May 8 (Bloomberg) -- Gold Fields Ltd.’s South Deep mine, plagued by delays since it was bought for $3 billion in 2006, will underpin long-term growth and be ready for full output by 2017, Chief Executive Officer Nick Holland said.
The company’s only South African asset, and the world’s second-biggest gold deposit, will produce 650,000 to 700,000 ounces a year at about $900 an ounce by the end of 2017 even with disruptions in the first quarter, he said.
“The build-up in production is going to come with a commensurate reduction in the cost base,” Holland said in an interview. “We’ve got all the infrastructure already built.”
Gold Fields needs South Deep to help reverse a 54 percent slump in its stock since spinning off three South African mines to create Sibanye Gold Ltd. in February last year. The mine cost Gold Fields about $4 billion, including the purchase price, and is seen producing 700,000 ounces a year until at least 2075.
South Deep “is going to fundamentally change the group’s margin delivery and performance,” Holland said.
Gold rose 0.1 percent to $1,291.10 an ounce by 10:41 a.m. in Johannesburg. The metal has gained this year to 7.5 percent after tumbling by 28 percent last year, the most since 1981.
“The real benefit of South Deep is that it’s a long-life asset,” Holland said by phone from Johannesburg. “The benefit of a long-life asset is it will carry you through the cycles.”
South Deep output this year will be 10 percent lower than the 360,000 ounces targeted because of “temporary disruptions” during the ramp-up, the company said today. Gold Fields brought in a team from Australia to improve development.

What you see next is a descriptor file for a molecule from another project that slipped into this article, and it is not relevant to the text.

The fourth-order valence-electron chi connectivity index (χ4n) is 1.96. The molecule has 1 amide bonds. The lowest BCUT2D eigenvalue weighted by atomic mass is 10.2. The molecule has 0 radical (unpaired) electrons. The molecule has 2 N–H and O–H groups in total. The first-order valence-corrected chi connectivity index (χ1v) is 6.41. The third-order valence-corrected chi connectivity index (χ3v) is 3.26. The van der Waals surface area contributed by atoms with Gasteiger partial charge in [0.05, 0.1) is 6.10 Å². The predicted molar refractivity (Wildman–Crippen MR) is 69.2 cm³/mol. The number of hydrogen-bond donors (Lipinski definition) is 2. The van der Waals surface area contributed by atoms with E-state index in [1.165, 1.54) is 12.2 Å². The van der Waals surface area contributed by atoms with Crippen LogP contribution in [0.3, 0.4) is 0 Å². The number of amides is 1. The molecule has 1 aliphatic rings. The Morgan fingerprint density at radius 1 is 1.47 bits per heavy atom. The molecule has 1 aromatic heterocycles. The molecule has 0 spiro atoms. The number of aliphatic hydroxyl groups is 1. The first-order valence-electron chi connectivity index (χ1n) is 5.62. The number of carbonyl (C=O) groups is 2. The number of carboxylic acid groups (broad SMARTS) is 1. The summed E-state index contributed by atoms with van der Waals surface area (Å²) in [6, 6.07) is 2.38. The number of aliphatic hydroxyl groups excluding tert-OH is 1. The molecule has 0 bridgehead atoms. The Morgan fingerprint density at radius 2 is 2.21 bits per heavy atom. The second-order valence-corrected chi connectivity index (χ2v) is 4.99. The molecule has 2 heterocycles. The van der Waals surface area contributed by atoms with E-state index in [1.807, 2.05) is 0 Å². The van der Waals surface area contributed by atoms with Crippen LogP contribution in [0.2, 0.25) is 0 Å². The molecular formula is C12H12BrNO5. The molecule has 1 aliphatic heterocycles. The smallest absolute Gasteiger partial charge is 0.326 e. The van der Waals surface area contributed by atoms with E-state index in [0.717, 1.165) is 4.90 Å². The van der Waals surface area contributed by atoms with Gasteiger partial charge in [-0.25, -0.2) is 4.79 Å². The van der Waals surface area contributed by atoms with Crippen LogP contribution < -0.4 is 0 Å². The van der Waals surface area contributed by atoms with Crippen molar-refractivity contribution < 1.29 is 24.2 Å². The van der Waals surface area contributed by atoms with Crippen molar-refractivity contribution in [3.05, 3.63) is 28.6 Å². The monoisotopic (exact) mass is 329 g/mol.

South Deep, set up as a mine in 1990, has an ore body that can be mined with large machines commonly deployed in Australia rather than the handheld drills typical in South Africa. Its depth, complex ore formation and the methods needed to extract the gold have led to delays though the life of the mine, which has been owned by JCI Ltd., Western Areas Ltd. and Barrick Gold Corp.
“We want to improve the mechanized mining culture and skills levels,” Holland said in the interview. “That’s necessitated some changes. This disruption in the short term has affected us. We’re through all of that now.”
Gold Fields’ earnings excluding one-time items were $5 million in the first quarter after a $23 million rand loss the previous quarter, the Johannesburg-based company said today in a statement. Gold revenue rose 1.4 percent to $1,283 an ounce.
The company produced 557,000 ounces of gold in the quarter, 6.9 percent less than the previous three months, partly on lower output at South Deep. All-in sustaining costs rose 1.1 percent to $1,066 an ounce.
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